Debate:That Judaism, Christianity, and Islam worship the same God in different forms.

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It is easy to argue that Jews, Christians, and Muslims share a single God, since the sacred texts of all three faiths are essentially agreed on this point. The Hebrew Tanakh is the same as the Christian Old Testament, while the Qur'an, although a separate and later text, is largely based on the Bible. Both Moses and Jesus are regarded as important prophets in the Islamic tradition. Islam recognizes that Jews and Christians (called "people of the book" or "people of an earlier revelation") are worshipping the God of the Qur'an but believes that their understanding of him is flawed and incomplete. Christianity has historically held a similar view of Judaism.

The opposing case is more difficult to make. Those who want to argue that the Jewish, Christian, and Muslim Gods are separate tend to center their argument on the question of Christ's divinity. Most Christians believe that Jesus Christ was the Messiah whose coming was promised in the Old Testament and is therefore the Son of God. Jews and Muslims deny this, regarding Jesus solely as a prophet and teacher.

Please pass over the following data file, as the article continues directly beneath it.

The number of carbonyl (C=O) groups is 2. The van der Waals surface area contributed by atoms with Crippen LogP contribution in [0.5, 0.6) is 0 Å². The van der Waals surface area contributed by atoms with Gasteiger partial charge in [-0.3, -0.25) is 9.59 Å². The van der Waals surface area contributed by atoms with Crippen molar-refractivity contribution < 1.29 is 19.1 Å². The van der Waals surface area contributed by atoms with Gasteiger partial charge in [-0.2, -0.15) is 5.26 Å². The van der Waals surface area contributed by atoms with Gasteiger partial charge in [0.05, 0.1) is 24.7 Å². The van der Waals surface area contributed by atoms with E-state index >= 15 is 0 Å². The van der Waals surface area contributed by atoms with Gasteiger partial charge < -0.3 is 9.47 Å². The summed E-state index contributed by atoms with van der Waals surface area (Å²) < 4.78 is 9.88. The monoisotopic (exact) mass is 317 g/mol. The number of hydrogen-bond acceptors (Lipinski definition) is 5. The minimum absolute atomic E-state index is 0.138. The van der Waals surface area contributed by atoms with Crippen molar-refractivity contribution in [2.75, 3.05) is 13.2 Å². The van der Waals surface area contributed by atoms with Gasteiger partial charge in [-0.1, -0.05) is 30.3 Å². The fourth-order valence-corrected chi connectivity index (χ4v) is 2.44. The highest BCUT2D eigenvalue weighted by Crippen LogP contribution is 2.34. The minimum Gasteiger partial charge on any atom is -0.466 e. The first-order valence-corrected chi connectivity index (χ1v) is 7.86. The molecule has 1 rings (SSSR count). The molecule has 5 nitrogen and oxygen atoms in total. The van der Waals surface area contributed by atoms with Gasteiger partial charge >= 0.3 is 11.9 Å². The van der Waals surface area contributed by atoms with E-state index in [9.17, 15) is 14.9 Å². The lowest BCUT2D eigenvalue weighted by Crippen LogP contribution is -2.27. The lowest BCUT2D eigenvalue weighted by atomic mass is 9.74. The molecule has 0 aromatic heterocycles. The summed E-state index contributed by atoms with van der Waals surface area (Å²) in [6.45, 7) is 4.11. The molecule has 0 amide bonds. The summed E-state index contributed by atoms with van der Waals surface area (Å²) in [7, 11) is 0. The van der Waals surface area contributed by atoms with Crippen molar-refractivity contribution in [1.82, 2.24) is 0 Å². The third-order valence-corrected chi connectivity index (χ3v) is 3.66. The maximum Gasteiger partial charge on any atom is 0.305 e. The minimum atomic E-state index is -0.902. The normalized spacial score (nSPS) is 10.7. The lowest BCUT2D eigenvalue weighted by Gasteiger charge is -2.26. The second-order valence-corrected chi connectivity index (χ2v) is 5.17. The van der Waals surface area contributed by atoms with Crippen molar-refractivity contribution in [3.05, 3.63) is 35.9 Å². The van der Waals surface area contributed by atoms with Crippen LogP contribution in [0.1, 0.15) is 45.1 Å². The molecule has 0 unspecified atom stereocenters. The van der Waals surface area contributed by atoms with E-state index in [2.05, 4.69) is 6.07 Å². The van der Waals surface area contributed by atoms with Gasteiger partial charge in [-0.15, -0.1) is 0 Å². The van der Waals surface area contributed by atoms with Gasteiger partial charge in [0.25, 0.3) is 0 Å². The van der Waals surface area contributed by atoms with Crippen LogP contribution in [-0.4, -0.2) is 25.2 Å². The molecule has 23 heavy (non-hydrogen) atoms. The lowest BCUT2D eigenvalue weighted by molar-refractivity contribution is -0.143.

There is, however, another way of approaching this argument, though it involves some controversial and difficult theology. The early books of the Bible (the Pentateuch in particular) appear to have been composed in a polytheistic society and center around two gods, Elohim and Yahweh. Elohim is the creator god, whereas Yahweh is the tribal god of the Israelites (who occasionally stray from him and worship other gods, such as Baal). It is therefore arguable that Jews and Christians have more than one source for their conception of "God," meaning that God is not a single and consistent figure even within Judaism or Christianity.

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